10 Oct 2018

How to mitigate the IT security risks of M&A

M&A activity always seems like a good idea at the time yet, despite the best intentions of the parties concerned, it’s far from certain that the new entity will live-up to expectations.

In today’s hyperconnected, mobile-led business environments, with organisations that are full of many moving parts and a plethora of technologies, this translates into big IT security risks when two organisations are trying to become one.

It’s essential, therefore, that the combined entity conducts thorough due diligence if it’s to have a fighting chance of realising the full benefits and opportunities that prompted the merger in the first place.

It’s no doubt a daunting prospect, but organisations that follow these three steps will reduce the IT security risks of M&A:

1) Conduct a technology audit

Companies today have a hard-enough job keeping-up with the latest technologies, let alone managing the integration of separate (new and legacy) systems and data sets that sit within the two merging entities.

Organisations of all types and sizes face more security challenges and external threats today than ever before. At the same time, regulators and compliance requirements have created a greater sense of urgency.

Australia’s Notifiable Data Breach (NDB) regulations, Europe’s General Data Protection Regulation (GDPR), and the Payment Card Industry Data Security Standard (PCI DSS) have all raised the stakes even further.

Not only can security breaches affect business continuity, but they must also now be flagged by companies that fail, which then erodes trust with customers and business partners; Australia’s NDB laws also stipulate heavy fines.

It should be the top priority of the CIOs and other senior executives leading the two merging organisations to conduct a thorough and rigorous audit of all security technologies in place. The best way to do this would be to conduct a SWOT analysis for each organisation involved, enabling them to identify their security maturity. Questions to be asked include:

  • What firewalls have been deployed?
  • Are intrusion detection solutions present at all contact points?
  • Have the appropriate access controls been deployed?
  • What is running in each environment?
  • What are the security compliance obligations?
  • What’s the superior solution at your disposal?
  • How can a unified, secure hybrid environment be created that will support future growth?

It’s a lot to think about all at once, but it’s just where the start.

2) Conduct a staff audit

Like it or not, the majority of security breaches are the result of either human error or oversights, such as poor training and/or communication.

For cyber criminals this creates plenty of low hanging fruit to employ so-called ‘social-engineering’ practises that prey on people’s vulnerabilities, such as the impulse to open emails and attachments distributed as part of phishing attacks. These are typically designed to dupe people into visiting bogus websites, and revealing user names, passwords, financial information and other sensitive data.

In fact, recent studies have shown that, on average, over 15 percent of staff have been duped by phishing scams, with some revealing alarming numbers up to 30 percent.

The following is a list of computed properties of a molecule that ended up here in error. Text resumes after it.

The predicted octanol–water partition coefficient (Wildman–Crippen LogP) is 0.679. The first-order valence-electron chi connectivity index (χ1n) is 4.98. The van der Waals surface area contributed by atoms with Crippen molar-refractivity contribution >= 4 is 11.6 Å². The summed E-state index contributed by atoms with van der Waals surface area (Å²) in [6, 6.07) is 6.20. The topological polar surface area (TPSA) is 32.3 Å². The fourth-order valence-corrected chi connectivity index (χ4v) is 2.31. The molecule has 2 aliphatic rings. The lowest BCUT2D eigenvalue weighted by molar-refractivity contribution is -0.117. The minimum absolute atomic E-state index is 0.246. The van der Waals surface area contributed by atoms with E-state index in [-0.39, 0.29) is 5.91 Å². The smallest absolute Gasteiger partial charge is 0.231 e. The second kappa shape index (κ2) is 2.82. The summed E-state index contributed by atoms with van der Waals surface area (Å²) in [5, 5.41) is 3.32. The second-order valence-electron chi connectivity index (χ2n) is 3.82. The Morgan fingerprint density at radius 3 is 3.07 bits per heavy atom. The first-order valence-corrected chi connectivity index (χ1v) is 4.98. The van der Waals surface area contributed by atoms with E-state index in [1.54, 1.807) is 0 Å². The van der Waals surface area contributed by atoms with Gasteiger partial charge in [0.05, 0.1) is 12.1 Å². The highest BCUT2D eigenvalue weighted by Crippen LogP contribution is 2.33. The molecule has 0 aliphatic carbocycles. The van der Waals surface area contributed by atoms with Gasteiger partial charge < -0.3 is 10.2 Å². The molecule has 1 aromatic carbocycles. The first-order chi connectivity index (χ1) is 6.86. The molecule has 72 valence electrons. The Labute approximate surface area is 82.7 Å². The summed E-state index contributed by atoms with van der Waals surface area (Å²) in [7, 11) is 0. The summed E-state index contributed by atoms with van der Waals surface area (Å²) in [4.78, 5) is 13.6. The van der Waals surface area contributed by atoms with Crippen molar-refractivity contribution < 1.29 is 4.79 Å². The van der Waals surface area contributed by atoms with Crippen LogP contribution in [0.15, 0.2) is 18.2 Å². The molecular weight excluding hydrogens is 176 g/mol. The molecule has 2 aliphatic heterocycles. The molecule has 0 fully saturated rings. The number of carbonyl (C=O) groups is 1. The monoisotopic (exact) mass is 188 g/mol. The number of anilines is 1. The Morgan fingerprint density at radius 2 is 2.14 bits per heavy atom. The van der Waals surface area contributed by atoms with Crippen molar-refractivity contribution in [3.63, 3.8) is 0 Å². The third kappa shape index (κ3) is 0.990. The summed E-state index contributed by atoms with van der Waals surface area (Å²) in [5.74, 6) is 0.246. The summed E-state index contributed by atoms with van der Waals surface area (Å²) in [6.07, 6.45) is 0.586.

It’s important, therefore, for a newly merged organisation to understand who everyone is, what they do, and how they go about their general days at work. From there they need to plan, structure and roll-out effective training and education programs tailored to specific staff and the departments they work across.

In this situation, one size does not fit all.

3) Conduct a processes audit

Although companies may not think of their day-to-day operations in terms of being processes, they are its beating heart.

Just like people, no two companies will have the same way of operating, even if they’re doing similar things in the same market.

The reasons are pretty obvious, yet this is an area that is rarely given the attention it deserves despite being critical to ensuring business continuity when two organisations merge.

Doing a processes audit is probably harder than the ones needed for technology and people because they’re both more tangible and visible.

For starters, it requires full cooperation and participation across the entire organisation. Senior executives need to work closely with CTOs and IT managers to investigate methodically how all of the technology and human assets work together at each of the companies planning to merge.

Once this is achieved, people with the appropriate expertise, oversight and authority must decide which processes should be kept, amended, or discarded.

 

After addressing these three core pillars, the next task is to distil all of the information, insights and recommendations into the one, centralised and dynamic security register and then create a security strategy, road map, and framework that will enable them to move forwards, safely.

Brennan IT recently launched its own dedicated IT security consultancy designed to help Australian organisations of all kind identify their own vulnerabilities and needs, and we’re able to help you to chart the best way forward for new entities to flourish in the wake of M&A activity.

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